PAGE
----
52 Intentional Affirmations:

#17. I enjoy praising the efforts of others! This week I will intentionally encourage someone who is striving for success

Each week I’m reporting here on my personal experience in implementing my 52 Intentional Affirmations. These are designed to help us be more intentionally mindful of the impact our intentions have on living a happy, flourishing and prosperous life. (Click Here to start work on your own 52 Intentional Affirmations).

What a joy this week has been as I’ve intentionally been looking for opportunities to praise and encourage people around me who are striving in different ways in their lives.

I remember learning the power of genuine and specific praise in building trust relationships when reading a book that was gifted to me by the manager of my first job over three decades ago. The book was Think and Grow Rich by Napoleon Hill and just one of the many quotes from Hill is this “Praise more freely than you criticize.”

My friend and mentor for so long now, Ron Willingham, has a wonderful philosophy on praise when he says “See more in others than they see in themselves.”

In Australia we have such a propensity toward sarcasm when we communicate with family, friends and colleagues, which on the surface can be funny, but dig deep enough and sarcasm tends to get reciprocated with sarcasm and it can becomce a bit of a downward spiral in relationships.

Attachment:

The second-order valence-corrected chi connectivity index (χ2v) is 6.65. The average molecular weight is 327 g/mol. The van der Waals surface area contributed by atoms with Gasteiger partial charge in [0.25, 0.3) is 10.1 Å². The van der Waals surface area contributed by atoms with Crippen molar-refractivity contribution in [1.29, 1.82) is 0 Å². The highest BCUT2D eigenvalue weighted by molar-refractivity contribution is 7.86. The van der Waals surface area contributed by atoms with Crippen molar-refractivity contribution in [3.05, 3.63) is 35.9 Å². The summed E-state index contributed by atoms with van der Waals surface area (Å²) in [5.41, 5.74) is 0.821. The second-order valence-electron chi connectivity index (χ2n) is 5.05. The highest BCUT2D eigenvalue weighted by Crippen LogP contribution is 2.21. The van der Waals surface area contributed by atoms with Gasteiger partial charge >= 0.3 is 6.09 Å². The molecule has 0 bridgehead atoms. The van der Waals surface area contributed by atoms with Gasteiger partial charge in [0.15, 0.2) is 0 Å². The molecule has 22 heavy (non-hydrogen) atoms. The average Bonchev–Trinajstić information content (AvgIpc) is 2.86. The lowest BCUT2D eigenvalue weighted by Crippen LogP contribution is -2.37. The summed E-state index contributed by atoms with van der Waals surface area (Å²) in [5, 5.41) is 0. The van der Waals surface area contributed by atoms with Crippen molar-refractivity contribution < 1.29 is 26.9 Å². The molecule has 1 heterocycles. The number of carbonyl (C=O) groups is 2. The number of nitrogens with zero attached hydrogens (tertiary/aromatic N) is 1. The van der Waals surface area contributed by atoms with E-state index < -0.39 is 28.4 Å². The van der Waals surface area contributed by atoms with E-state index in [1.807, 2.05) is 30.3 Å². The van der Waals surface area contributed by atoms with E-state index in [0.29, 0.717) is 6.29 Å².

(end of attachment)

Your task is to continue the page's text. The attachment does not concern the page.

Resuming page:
Whereas, genuine praise for others that is substantiated with behavioural language adds value to the trust bank.

This week’s intentional affirmation put me on a mission to see more in others than they see in themselves and to praise more often and leave criticism to others.

It’s also interesting when you break a potential downward spiral of sarcasm and criticism by offering an alternative view by praising where others are not. It creates a definite pattern interrupt, and pretty quickly your praise is either validated, or at least questioned to the point where the conversation becomes a much more healthy one.

My efforts in praising were always genuine, and always founded on observable and measureable behaviour. Some of the praise was for small things that might have gone unnoticed, and others more significant.

And the reality is while I felt good about giving praise, I felt really good about searching for it as well… in fact, probably even more. In a way it was providing me with ‘micro-meaning’. When we pursue intentional activities that we find meaningful, it feeds our sense of purpose and overall sense of well-being.

Genuine behavioural based praise builds trust and when trust is the foundation of a relationship, and people are getting praised for all the right reasons, all the right reasons get repeated more often.

Who are the people in your work and personal life who are striving, and what will you find them doing that you’ll take some intentional action and give a little well placed praise?